objectification and abuse of women. Part of men’s work is to
challenge other men.

Parental—to model for and teach our sons and the other young
men in our community different ways to relate to women, children,
and other men which are based on respect, mutuality, equality and
caring. Many boys and young men in your community are
watching you as a model of how to be an ally to women. What are
they learning from you?

Socio-political—to challenge the systematic mistreatment of
women which makes them vulnerable to battery, sexual assault,
incest, and date and marital rape. Job discrimination, routine sexual
harassment, lack of police protection, and cultural objectification
all make women less privileged than men, putting them at risk. We
must understand that abuse and violence arise from a system of
sexual inequality. To stop them requires us to challenge the
socialization of young people into gender roles and to challenge
the institutions and the unequal distribution of power upon which
sexism and racism and homophobia and economic exploitation are
based. Men’s work is to become allies to women in the struggle to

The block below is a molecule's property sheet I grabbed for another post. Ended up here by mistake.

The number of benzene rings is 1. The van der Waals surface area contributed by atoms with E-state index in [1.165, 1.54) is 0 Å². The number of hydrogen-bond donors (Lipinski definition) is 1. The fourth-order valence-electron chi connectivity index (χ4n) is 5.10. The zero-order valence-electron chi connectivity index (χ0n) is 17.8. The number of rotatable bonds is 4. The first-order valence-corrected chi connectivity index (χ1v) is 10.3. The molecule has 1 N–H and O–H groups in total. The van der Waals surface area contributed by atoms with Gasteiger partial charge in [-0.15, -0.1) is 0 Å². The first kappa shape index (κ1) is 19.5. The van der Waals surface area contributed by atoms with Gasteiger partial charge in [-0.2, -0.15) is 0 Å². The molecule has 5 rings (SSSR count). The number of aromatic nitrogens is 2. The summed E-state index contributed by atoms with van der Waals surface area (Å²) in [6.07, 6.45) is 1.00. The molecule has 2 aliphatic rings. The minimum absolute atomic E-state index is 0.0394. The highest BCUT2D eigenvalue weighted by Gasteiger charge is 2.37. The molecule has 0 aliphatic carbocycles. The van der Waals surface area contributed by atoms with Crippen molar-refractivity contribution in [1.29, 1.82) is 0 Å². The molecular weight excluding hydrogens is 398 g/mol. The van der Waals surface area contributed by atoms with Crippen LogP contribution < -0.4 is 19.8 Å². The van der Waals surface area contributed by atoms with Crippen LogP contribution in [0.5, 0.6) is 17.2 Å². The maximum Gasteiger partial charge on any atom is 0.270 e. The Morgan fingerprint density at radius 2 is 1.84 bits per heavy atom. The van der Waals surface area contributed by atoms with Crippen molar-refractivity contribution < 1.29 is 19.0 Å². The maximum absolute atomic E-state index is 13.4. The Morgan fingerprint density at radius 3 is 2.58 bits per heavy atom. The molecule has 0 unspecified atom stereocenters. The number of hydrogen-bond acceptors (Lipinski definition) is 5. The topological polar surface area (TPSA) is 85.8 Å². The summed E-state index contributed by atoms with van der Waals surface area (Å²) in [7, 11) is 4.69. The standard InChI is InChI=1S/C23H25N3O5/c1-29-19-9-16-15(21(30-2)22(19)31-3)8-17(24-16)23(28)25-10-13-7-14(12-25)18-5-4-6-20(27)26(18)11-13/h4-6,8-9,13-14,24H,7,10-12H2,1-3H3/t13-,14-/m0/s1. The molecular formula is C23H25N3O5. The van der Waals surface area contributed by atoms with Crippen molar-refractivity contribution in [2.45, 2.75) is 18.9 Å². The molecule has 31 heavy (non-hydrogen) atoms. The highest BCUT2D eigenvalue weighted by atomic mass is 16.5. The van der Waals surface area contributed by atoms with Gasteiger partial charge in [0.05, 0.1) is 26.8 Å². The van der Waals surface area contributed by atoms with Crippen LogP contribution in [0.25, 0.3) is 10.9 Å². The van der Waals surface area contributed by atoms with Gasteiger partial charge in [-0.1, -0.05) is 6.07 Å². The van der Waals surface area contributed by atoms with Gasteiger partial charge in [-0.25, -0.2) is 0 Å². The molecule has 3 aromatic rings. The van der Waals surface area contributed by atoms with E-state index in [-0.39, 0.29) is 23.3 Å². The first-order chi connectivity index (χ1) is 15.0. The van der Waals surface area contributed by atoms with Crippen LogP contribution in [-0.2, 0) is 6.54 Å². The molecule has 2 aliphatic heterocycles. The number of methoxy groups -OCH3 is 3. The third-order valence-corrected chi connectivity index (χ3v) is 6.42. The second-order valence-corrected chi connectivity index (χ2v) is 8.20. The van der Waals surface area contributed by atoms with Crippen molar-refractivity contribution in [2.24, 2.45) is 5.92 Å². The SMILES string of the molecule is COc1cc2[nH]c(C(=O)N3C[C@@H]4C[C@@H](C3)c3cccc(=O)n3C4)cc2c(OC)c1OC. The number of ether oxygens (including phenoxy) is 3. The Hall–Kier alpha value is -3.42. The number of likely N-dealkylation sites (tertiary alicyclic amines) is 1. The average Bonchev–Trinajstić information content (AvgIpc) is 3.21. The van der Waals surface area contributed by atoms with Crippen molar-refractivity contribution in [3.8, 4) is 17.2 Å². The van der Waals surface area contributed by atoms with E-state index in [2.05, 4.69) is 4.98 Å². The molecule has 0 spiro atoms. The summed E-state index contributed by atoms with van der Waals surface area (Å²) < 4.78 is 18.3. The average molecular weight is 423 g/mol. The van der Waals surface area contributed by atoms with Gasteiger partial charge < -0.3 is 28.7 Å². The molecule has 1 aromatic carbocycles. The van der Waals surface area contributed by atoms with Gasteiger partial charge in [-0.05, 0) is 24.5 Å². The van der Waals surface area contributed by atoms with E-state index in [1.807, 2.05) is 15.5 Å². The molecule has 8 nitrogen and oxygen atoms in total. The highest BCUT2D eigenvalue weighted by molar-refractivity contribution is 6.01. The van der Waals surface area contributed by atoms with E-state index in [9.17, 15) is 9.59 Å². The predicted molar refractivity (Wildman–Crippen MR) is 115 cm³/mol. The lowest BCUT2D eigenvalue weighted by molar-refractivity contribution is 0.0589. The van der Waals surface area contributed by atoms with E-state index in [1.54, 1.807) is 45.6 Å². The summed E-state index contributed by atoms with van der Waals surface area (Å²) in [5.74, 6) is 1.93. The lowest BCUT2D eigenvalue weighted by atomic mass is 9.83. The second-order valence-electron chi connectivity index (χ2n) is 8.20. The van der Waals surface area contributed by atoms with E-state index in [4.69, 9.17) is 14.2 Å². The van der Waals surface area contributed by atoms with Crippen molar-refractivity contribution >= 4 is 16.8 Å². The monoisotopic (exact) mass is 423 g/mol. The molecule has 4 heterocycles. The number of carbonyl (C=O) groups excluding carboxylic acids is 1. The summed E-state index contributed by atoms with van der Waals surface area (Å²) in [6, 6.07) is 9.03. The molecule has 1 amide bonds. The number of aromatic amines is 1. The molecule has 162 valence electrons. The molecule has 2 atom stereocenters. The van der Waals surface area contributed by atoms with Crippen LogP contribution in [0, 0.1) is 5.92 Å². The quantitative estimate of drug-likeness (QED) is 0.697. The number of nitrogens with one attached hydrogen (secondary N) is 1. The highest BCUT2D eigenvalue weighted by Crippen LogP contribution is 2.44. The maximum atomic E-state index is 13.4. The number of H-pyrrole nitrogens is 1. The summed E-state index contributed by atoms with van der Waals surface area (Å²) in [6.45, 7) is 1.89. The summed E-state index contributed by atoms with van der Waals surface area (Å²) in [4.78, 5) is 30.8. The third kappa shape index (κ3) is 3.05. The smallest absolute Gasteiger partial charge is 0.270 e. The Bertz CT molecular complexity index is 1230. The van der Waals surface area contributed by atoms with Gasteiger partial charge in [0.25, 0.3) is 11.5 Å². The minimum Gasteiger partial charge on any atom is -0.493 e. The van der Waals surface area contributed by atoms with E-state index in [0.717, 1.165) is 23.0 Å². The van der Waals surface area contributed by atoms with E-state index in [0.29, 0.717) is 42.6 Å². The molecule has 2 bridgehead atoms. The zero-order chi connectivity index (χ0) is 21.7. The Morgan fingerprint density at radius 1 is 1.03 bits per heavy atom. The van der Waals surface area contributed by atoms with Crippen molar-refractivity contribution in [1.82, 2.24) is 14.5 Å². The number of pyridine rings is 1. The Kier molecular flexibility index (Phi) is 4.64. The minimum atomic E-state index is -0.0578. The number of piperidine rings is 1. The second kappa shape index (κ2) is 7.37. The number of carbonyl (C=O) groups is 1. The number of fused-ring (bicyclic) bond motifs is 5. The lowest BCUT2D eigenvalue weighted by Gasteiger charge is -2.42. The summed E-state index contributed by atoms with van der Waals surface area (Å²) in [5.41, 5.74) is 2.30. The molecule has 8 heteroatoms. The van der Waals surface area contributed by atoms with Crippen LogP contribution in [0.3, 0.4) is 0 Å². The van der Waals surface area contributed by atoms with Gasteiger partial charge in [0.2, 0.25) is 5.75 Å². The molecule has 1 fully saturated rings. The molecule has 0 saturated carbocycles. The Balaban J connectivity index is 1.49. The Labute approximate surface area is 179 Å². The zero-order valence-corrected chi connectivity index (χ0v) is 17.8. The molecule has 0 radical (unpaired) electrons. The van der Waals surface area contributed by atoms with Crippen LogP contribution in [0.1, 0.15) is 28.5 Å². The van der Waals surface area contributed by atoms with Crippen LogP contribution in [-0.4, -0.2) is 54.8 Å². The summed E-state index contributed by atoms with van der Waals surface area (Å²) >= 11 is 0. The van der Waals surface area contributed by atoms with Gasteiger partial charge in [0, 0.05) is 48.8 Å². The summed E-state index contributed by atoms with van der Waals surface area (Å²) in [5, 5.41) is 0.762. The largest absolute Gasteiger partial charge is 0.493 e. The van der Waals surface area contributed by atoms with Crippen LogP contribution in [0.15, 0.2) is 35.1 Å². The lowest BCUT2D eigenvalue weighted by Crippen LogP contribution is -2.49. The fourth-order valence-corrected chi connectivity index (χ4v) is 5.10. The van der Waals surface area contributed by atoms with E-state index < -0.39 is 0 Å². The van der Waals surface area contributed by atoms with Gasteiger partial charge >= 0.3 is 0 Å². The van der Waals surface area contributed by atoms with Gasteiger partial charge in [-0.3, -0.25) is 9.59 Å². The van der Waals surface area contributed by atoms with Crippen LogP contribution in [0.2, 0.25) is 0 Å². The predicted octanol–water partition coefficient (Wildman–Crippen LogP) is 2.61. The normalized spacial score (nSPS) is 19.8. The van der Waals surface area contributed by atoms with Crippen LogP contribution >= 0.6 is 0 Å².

stop the violence, challenge the mistreatment, and work for justice
for all women, children and men in our society.7

This is a big task, but it is one which each of us can start in small
ways—in our homes, in our schools, in our communities. We can
educate ourselves, and offer our children new models of male
behavior. We can support each other in finding a healing response
to the pain and hurt we have suffered. We can challenge the
schools to educate young people about empowering ways to
counter sexism and racism. We can confront institutionalized
oppression and violence in our communities. We can support
movements and organizations that work for social justice. In sum,
instead of colluding with injustice, by working together with others
as allies we can build community responses to the system of
inequality and the cycle of violence that are so damaging to our

7 There are more specific suggestions for being a male ally at

Copyright 2007 by Paul Kivel
“Men’s Work—To Stop Male Violence” page: 11

“Why are men violent?” is an interesting question. But the more
important question is, “What are we going to do about it?”

Please send comments, feedback, resources, and suggestions for